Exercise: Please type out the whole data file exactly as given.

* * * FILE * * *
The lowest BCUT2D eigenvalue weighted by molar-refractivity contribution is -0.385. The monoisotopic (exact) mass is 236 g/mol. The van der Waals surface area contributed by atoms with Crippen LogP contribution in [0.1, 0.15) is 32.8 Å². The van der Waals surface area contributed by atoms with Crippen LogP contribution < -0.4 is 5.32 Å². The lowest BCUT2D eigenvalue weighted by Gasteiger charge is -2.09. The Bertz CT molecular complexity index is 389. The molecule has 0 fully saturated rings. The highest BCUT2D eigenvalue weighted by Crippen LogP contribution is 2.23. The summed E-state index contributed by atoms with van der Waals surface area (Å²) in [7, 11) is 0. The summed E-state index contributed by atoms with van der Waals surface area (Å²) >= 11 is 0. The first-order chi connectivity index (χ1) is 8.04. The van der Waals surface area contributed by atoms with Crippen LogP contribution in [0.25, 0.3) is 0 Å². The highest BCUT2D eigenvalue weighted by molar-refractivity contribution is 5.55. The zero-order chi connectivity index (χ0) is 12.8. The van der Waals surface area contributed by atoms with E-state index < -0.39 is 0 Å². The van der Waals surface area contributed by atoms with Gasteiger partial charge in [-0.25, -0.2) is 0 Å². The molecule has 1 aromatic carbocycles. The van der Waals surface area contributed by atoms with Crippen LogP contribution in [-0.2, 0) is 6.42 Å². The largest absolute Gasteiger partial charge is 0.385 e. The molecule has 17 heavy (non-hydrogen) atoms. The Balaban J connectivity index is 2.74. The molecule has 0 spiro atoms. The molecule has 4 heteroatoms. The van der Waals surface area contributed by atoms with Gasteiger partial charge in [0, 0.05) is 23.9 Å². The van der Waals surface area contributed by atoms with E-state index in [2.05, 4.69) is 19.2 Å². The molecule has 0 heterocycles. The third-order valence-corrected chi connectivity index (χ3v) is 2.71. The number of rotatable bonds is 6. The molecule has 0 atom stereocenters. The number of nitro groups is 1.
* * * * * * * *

The lowest BCUT2D eigenvalue weighted by molar-refractivity contribution is -0.385. The monoisotopic (exact) mass is 236 g/mol. The van der Waals surface area contributed by atoms with Crippen LogP contribution in [0.1, 0.15) is 32.8 Å². The van der Waals surface area contributed by atoms with Crippen LogP contribution < -0.4 is 5.32 Å². The lowest BCUT2D eigenvalue weighted by Gasteiger charge is -2.09. The Bertz CT molecular complexity index is 389. The molecule has 0 fully saturated rings. The highest BCUT2D eigenvalue weighted by Crippen LogP contribution is 2.23. The summed E-state index contributed by atoms with van der Waals surface area (Å²) in [7, 11) is 0. The summed E-state index contributed by atoms with van der Waals surface area (Å²) >= 11 is 0. The first-order chi connectivity index (χ1) is 8.04. The van der Waals surface area contributed by atoms with Crippen LogP contribution in [0.25, 0.3) is 0 Å². The highest BCUT2D eigenvalue weighted by molar-refractivity contribution is 5.55. The zero-order chi connectivity index (χ0) is 12.8. The van der Waals surface area contributed by atoms with E-state index < -0.39 is 0 Å². The van der Waals surface area contributed by atoms with Gasteiger partial charge in [-0.25, -0.2) is 0 Å². The molecule has 1 aromatic carbocycles. The van der Waals surface area contributed by atoms with Crippen LogP contribution in [-0.2, 0) is 6.42 Å². The largest absolute Gasteiger partial charge is 0.385 e. The molecule has 17 heavy (non-hydrogen) atoms. The Balaban J connectivity index is 2.74. The molecule has 0 spiro atoms. The molecule has 4 heteroatoms. The van der Waals surface area contributed by atoms with Gasteiger partial charge in [0, 0.05) is 23.9 Å². The van der Waals surface area contributed by atoms with E-state index in [2.05, 4.69) is 19.2 Å². The molecule has 0 heterocycles. The third-order valence-corrected chi connectivity index (χ3v) is 2.71. The number of rotatable bonds is 6. The molecule has 0 atom stereocenters. The number of nitro groups is 1.